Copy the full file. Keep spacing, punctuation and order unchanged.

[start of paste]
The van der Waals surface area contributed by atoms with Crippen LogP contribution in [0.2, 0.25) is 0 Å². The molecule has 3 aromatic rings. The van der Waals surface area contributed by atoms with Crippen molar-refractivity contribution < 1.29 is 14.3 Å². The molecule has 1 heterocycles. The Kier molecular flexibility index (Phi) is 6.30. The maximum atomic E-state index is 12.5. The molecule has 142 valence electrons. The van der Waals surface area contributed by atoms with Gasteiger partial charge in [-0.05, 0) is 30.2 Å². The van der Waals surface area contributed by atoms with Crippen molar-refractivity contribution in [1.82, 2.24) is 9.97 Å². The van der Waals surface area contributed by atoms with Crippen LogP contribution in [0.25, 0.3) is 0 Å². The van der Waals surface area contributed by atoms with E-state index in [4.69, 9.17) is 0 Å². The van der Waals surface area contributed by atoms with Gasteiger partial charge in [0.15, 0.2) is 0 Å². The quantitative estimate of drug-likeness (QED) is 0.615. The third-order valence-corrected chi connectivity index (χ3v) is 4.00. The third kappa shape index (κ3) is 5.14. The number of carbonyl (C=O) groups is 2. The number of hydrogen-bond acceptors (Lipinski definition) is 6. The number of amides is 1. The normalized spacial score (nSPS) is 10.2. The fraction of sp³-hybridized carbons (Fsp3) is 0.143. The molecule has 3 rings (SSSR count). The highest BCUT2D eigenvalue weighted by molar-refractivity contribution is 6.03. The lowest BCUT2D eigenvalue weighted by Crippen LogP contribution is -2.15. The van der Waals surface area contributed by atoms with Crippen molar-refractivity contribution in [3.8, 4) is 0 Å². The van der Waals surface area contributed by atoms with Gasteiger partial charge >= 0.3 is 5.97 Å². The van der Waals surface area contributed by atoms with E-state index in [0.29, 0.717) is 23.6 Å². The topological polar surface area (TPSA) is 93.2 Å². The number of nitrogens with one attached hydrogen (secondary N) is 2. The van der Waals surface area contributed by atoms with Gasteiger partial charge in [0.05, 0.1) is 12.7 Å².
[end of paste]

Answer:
The van der Waals surface area contributed by atoms with Crippen LogP contribution in [0.2, 0.25) is 0 Å². The molecule has 3 aromatic rings. The van der Waals surface area contributed by atoms with Crippen molar-refractivity contribution < 1.29 is 14.3 Å². The molecule has 1 heterocycles. The Kier molecular flexibility index (Phi) is 6.30. The maximum atomic E-state index is 12.5. The molecule has 142 valence electrons. The van der Waals surface area contributed by atoms with Gasteiger partial charge in [-0.05, 0) is 30.2 Å². The van der Waals surface area contributed by atoms with Crippen molar-refractivity contribution in [1.82, 2.24) is 9.97 Å². The van der Waals surface area contributed by atoms with Crippen LogP contribution in [0.25, 0.3) is 0 Å². The van der Waals surface area contributed by atoms with E-state index in [4.69, 9.17) is 0 Å². The van der Waals surface area contributed by atoms with Gasteiger partial charge in [0.15, 0.2) is 0 Å². The quantitative estimate of drug-likeness (QED) is 0.615. The third-order valence-corrected chi connectivity index (χ3v) is 4.00. The third kappa shape index (κ3) is 5.14. The number of carbonyl (C=O) groups is 2. The number of hydrogen-bond acceptors (Lipinski definition) is 6. The number of amides is 1. The normalized spacial score (nSPS) is 10.2. The fraction of sp³-hybridized carbons (Fsp3) is 0.143. The molecule has 3 rings (SSSR count). The highest BCUT2D eigenvalue weighted by molar-refractivity contribution is 6.03. The lowest BCUT2D eigenvalue weighted by Crippen LogP contribution is -2.15. The van der Waals surface area contributed by atoms with Crippen molar-refractivity contribution in [3.8, 4) is 0 Å². The van der Waals surface area contributed by atoms with Gasteiger partial charge >= 0.3 is 5.97 Å². The van der Waals surface area contributed by atoms with E-state index in [0.29, 0.717) is 23.6 Å². The topological polar surface area (TPSA) is 93.2 Å². The number of nitrogens with one attached hydrogen (secondary N) is 2. The van der Waals surface area contributed by atoms with Gasteiger partial charge in [0.05, 0.1) is 12.7 Å².